Ohms Law DefinitionOhms Law ApplicationOhms Law LimitationSolving Circuits using Ohms LawOhms Law Pie Chart and Matrix TableQuestions
In 1828, George Simon Ohm, a German physicist, derived a relationship between electric current and potential difference. This relationship is known as Ohm’s law. Certain formulas in Physics are so prevalent that they become popular knowledge that you end up memorising without trying. In the field of Modern Physics, it is E=m⋅c^{2}. Similarly, in the field of current electricity, it is the Ohm’s law about which we will be studying in this article.
Discovery of Ohm’s Law
Georg Simon Ohm was born in 1787, in Erlangen, Germany and taught mathematics in local schools and performed experiments in physics in a school physics laboratory, trying to master the principles behind electromagnetism. Later, in 1826, he published papers on the way circuits conducted heat in Fourier’s studies. In May 1827, Ohm published Die galvanische Kette, mathematisch bearbeitet, which described the relationship between electromotive force, current, and resistance later known as Ohm’s law. Having recieved muted response upon its initial release, Ohm’s findings would catalyze new research into electricity in the coming decades. Ohm was awarded the Royal Society’s highest award, the Copley Medal. Gradually, the term Ohm was adopted as the unit of electrical resistance in 1872.
What is Ohm’s Law?
Ohm’s Law states that the current flowing through a conductor is directly proportional to the potential difference applied across its ends, provided the temperature and other physical conditions remain unchanged. Mathematically it can be represented as,
( When the value of V increases the value of I increases simultaneously)
Where,
- V is Voltage in volts (V)
- R is Resistance in ohm (Ω)
- I is Current in Ampere (A)
How does Ohm’s Law work?
Ohm’s Law describes the current flow through a resistance when different electric potentials (voltage) are applied at each end of the resistance. Since we can’t see electrons, the model or an analogy of electric circuits used to help us understand circuits better is the water-pipe analogy. Water flowing through pipes is a good mechanical system that is analogous to an electrical circuit.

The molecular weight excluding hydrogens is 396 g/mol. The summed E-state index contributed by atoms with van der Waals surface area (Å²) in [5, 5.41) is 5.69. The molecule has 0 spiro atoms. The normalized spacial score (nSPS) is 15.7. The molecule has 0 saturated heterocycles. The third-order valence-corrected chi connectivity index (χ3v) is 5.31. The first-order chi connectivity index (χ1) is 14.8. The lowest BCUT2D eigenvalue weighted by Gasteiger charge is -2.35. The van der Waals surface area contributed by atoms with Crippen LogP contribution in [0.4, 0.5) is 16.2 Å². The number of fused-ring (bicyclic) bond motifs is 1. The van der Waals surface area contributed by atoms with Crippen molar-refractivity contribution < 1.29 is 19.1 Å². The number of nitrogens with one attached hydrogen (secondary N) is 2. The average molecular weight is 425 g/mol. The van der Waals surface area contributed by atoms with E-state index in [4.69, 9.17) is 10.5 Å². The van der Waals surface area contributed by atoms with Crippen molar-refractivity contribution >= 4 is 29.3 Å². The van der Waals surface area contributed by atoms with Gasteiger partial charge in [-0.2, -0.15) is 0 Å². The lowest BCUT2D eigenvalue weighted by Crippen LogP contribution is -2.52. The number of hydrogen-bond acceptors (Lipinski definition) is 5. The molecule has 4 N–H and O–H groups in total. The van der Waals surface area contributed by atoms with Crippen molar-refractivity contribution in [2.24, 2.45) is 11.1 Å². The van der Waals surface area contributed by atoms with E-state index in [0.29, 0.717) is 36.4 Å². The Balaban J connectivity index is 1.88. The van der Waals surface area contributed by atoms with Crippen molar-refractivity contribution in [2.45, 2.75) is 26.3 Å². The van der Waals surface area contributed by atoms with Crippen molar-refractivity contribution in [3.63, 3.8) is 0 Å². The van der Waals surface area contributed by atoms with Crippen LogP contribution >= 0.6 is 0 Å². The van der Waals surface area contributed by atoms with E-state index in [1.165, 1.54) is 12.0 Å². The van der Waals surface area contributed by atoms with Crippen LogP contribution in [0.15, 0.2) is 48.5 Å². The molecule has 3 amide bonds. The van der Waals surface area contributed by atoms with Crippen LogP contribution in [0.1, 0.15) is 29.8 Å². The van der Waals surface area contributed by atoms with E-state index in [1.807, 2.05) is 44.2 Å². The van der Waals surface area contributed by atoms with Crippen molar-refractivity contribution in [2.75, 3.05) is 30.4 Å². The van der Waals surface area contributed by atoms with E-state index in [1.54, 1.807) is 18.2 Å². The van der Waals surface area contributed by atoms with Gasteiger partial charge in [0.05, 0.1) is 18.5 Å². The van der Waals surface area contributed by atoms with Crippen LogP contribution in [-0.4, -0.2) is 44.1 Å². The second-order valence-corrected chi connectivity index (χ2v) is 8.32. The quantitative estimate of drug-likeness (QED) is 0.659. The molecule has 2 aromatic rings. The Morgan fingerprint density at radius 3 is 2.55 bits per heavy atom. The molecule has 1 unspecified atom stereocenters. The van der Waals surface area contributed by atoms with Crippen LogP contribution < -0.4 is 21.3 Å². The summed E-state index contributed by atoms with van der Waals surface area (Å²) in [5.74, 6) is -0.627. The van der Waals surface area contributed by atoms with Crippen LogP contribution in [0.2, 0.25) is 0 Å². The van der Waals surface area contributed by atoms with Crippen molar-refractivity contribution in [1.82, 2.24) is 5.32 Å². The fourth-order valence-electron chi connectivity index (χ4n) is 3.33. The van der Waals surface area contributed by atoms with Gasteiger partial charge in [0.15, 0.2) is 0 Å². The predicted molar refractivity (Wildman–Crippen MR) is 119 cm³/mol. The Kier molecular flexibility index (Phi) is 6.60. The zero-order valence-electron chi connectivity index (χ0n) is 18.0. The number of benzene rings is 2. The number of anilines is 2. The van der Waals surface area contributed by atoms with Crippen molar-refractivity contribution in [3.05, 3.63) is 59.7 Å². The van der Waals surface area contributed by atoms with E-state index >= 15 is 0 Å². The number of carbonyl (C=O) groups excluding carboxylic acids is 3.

Here, the voltage is analogous to water pressure, the current is the amount of water flowing through the pipe, and the resistance is the size of the pipe. More water will flow through the pipe (current) when more pressure is applied (voltage) and the bigger the pipe, (lower the resistance).
Different Applications of Ohm’s Law
The main applications of Ohm’s law are:
- To determine the voltage, resistance or current of an electric circuit.
- Ohm’s law is used to maintain the desired voltage drop across the electronic components.
- Ohm’s law is also used in dc ammeter and other dc shunts to divert the current.
Limitations of Ohm’s Law
Following are the limitations of Ohm’s law:
- Ohm’s law is not applicable for unilateral electrical elements like diodes and transistors as they allow the current to flow through in one direction only.
- For non-linear electrical elements with parameters like capacitance, resistance etc the voltage and current won’t be constant with respect to time making it difficult to use Ohm’s law.
Calculating Different Parameters Using Ohm’s Law
As an equation, the Ohm’s Law serves as an algebraic recipe for calculating the current when the resistance and the potential difference are known. Likewise, if any two parameters in the equation are known, then the unknown third parameter can be easily calculated as follows:
- To find Voltage(V),
- To find Current(I),
- To find Resistance(R),
Analyzing Simple Circuits Using Ohm’s Law
Resistive Circuits are analyzed using the Ohm’s Law. The law is often used to find the voltage, current or resistances of the circuit. The law relates these three quantities by the equation V = IR. Ohm’s Law Triangle helps us remember this equation while solving problems. Here, the three quantities V, I and R are superimposed into a triangle with voltage at the top and current and resistance below. The magic V I R triangle can be used to calculate all formulations of Ohm’s law.